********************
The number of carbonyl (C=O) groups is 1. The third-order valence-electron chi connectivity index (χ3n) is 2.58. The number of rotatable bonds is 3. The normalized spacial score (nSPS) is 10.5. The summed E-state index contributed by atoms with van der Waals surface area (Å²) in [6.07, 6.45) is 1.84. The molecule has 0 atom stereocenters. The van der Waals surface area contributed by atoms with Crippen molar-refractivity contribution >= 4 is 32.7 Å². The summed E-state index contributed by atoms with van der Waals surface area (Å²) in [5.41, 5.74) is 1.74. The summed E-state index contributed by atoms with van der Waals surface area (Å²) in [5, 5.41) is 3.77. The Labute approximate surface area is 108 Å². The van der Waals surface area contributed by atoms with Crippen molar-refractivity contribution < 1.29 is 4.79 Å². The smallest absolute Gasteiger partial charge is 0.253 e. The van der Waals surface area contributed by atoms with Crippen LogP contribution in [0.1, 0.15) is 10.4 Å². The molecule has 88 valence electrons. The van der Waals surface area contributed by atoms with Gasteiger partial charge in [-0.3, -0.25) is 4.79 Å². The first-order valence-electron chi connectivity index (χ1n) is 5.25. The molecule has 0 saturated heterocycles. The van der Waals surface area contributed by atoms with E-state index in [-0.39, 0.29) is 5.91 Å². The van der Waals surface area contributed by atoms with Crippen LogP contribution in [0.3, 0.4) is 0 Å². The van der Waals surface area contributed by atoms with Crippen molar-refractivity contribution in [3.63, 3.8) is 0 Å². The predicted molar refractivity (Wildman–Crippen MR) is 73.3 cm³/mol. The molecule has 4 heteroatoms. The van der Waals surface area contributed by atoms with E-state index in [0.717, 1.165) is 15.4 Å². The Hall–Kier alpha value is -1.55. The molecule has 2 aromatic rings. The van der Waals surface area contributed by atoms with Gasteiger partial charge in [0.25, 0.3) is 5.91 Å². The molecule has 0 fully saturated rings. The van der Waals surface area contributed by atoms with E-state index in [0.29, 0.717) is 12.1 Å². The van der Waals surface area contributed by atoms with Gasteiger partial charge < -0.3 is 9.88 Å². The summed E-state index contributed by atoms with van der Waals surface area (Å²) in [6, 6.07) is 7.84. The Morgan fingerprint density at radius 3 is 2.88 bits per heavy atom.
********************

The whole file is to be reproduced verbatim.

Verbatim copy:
The number of carbonyl (C=O) groups is 1. The third-order valence-electron chi connectivity index (χ3n) is 2.58. The number of rotatable bonds is 3. The normalized spacial score (nSPS) is 10.5. The summed E-state index contributed by atoms with van der Waals surface area (Å²) in [6.07, 6.45) is 1.84. The molecule has 0 atom stereocenters. The van der Waals surface area contributed by atoms with Crippen molar-refractivity contribution >= 4 is 32.7 Å². The summed E-state index contributed by atoms with van der Waals surface area (Å²) in [5.41, 5.74) is 1.74. The summed E-state index contributed by atoms with van der Waals surface area (Å²) in [5, 5.41) is 3.77. The Labute approximate surface area is 108 Å². The van der Waals surface area contributed by atoms with Crippen molar-refractivity contribution < 1.29 is 4.79 Å². The smallest absolute Gasteiger partial charge is 0.253 e. The van der Waals surface area contributed by atoms with Crippen LogP contribution in [0.1, 0.15) is 10.4 Å². The molecule has 88 valence electrons. The van der Waals surface area contributed by atoms with Gasteiger partial charge in [-0.3, -0.25) is 4.79 Å². The first-order valence-electron chi connectivity index (χ1n) is 5.25. The molecule has 0 saturated heterocycles. The van der Waals surface area contributed by atoms with E-state index in [-0.39, 0.29) is 5.91 Å². The van der Waals surface area contributed by atoms with Crippen LogP contribution in [0.3, 0.4) is 0 Å². The van der Waals surface area contributed by atoms with Crippen molar-refractivity contribution in [3.63, 3.8) is 0 Å². The predicted molar refractivity (Wildman–Crippen MR) is 73.3 cm³/mol. The molecule has 4 heteroatoms. The van der Waals surface area contributed by atoms with E-state index in [0.717, 1.165) is 15.4 Å². The Hall–Kier alpha value is -1.55. The molecule has 2 aromatic rings. The van der Waals surface area contributed by atoms with Gasteiger partial charge in [0.25, 0.3) is 5.91 Å². The molecule has 0 fully saturated rings. The van der Waals surface area contributed by atoms with E-state index in [0.29, 0.717) is 12.1 Å². The van der Waals surface area contributed by atoms with Gasteiger partial charge < -0.3 is 9.88 Å². The summed E-state index contributed by atoms with van der Waals surface area (Å²) in [6, 6.07) is 7.84. The Morgan fingerprint density at radius 3 is 2.88 bits per heavy atom.